The Peace Rose
“…my eyes are fixed in fascinated admiration on a glorious rose, its pale gold, cream and ivory petals blending to a lightly ruffled edge of delicate carmine. There it is before me, majestic, full of promise, and I am convinced it will be the greatest rose of the century,” so wrote Mr. Robert Pyle of Pennsylvania about the yet unnamed rose, 3-35-40, to become known as the Peace rose.
Princess Grace of Monaco with Gwen Robyns in their book, “My Book of Flowers,” tells the story of the Peace rose, how it was raised by the Meilland family near Lyon, France, how they sent three bushes out of the country, one to Italy, one to Germany, and the third spirited away by the American Consul on one of the last flights out of France before communications went down during the Second World War.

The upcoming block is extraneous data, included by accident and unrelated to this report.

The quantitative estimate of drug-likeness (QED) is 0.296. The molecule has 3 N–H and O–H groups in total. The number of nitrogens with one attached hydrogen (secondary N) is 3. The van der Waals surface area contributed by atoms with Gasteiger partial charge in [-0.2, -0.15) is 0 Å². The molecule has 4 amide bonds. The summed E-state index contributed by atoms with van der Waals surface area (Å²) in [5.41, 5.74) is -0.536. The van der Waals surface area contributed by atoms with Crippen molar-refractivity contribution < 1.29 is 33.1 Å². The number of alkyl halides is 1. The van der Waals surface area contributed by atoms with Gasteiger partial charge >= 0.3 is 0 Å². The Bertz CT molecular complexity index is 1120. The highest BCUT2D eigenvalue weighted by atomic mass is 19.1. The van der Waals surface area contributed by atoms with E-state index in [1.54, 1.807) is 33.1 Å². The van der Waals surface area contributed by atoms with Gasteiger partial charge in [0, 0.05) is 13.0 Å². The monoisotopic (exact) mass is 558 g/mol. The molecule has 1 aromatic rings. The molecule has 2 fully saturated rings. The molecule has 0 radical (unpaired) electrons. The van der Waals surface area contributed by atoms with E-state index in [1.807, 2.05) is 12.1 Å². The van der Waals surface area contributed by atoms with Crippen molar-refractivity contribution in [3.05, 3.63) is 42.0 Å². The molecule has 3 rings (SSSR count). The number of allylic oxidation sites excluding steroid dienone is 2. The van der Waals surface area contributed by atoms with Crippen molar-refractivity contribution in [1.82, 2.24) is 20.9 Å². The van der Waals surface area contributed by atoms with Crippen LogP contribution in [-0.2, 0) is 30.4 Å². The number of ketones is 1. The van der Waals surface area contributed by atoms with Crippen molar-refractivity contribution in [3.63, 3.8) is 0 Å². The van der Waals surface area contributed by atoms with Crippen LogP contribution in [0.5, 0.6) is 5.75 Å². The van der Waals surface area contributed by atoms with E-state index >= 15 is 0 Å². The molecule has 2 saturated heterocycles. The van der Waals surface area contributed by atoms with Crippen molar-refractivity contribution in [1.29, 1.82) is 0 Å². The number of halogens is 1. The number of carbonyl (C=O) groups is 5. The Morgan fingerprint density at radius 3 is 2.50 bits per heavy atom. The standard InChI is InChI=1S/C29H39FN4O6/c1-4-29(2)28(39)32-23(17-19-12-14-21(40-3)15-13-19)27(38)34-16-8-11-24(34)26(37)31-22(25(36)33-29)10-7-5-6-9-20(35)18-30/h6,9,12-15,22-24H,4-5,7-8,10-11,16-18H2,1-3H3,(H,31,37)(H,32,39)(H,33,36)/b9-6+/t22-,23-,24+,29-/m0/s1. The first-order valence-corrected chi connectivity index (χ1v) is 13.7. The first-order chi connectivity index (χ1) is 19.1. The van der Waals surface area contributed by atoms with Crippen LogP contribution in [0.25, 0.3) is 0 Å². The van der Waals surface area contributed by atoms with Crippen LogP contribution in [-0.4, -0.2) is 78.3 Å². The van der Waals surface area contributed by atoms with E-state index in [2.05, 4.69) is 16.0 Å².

Royalties accrued for the Meilland family as growers around the United States placed orders through the efforts of Robert Pyle. The day Berlin surrendered to the Allies, April 29, 1945, rose growers met in Pasadena, California and named 3-35-40 the Peace rose. Six months later, the day Japan surrendered, the Peace rose received a rose’s highest honor, the All-American Award.
Santa Clarita Valley Rose Society has more about this lovely story on their website: